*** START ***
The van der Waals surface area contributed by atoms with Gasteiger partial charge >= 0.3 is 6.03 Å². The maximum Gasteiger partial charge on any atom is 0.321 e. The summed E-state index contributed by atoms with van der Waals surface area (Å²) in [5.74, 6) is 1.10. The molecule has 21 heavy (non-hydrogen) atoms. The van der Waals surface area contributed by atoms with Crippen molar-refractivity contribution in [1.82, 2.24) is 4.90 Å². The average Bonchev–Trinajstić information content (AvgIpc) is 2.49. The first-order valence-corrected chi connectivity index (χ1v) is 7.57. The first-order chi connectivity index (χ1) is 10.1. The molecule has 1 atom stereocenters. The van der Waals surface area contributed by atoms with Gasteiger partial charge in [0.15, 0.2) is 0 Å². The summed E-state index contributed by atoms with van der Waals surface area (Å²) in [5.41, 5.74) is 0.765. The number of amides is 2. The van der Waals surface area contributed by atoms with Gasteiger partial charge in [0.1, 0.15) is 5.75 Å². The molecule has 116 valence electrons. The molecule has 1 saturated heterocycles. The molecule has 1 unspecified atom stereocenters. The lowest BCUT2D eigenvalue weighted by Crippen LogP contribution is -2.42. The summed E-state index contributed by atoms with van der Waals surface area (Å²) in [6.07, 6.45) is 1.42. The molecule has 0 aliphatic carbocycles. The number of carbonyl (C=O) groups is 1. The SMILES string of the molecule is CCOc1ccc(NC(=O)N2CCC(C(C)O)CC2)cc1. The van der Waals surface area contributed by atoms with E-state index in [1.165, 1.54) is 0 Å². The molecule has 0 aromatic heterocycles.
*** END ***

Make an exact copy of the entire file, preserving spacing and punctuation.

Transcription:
The van der Waals surface area contributed by atoms with Gasteiger partial charge >= 0.3 is 6.03 Å². The maximum Gasteiger partial charge on any atom is 0.321 e. The summed E-state index contributed by atoms with van der Waals surface area (Å²) in [5.74, 6) is 1.10. The molecule has 21 heavy (non-hydrogen) atoms. The van der Waals surface area contributed by atoms with Crippen molar-refractivity contribution in [1.82, 2.24) is 4.90 Å². The average Bonchev–Trinajstić information content (AvgIpc) is 2.49. The first-order valence-corrected chi connectivity index (χ1v) is 7.57. The first-order chi connectivity index (χ1) is 10.1. The molecule has 1 atom stereocenters. The van der Waals surface area contributed by atoms with Gasteiger partial charge in [0.15, 0.2) is 0 Å². The summed E-state index contributed by atoms with van der Waals surface area (Å²) in [5.41, 5.74) is 0.765. The number of amides is 2. The van der Waals surface area contributed by atoms with Gasteiger partial charge in [0.1, 0.15) is 5.75 Å². The molecule has 116 valence electrons. The molecule has 1 saturated heterocycles. The molecule has 1 unspecified atom stereocenters. The lowest BCUT2D eigenvalue weighted by Crippen LogP contribution is -2.42. The summed E-state index contributed by atoms with van der Waals surface area (Å²) in [6.07, 6.45) is 1.42. The molecule has 0 aliphatic carbocycles. The number of carbonyl (C=O) groups is 1. The SMILES string of the molecule is CCOc1ccc(NC(=O)N2CCC(C(C)O)CC2)cc1. The van der Waals surface area contributed by atoms with E-state index in [1.165, 1.54) is 0 Å². The molecule has 0 aromatic heterocycles.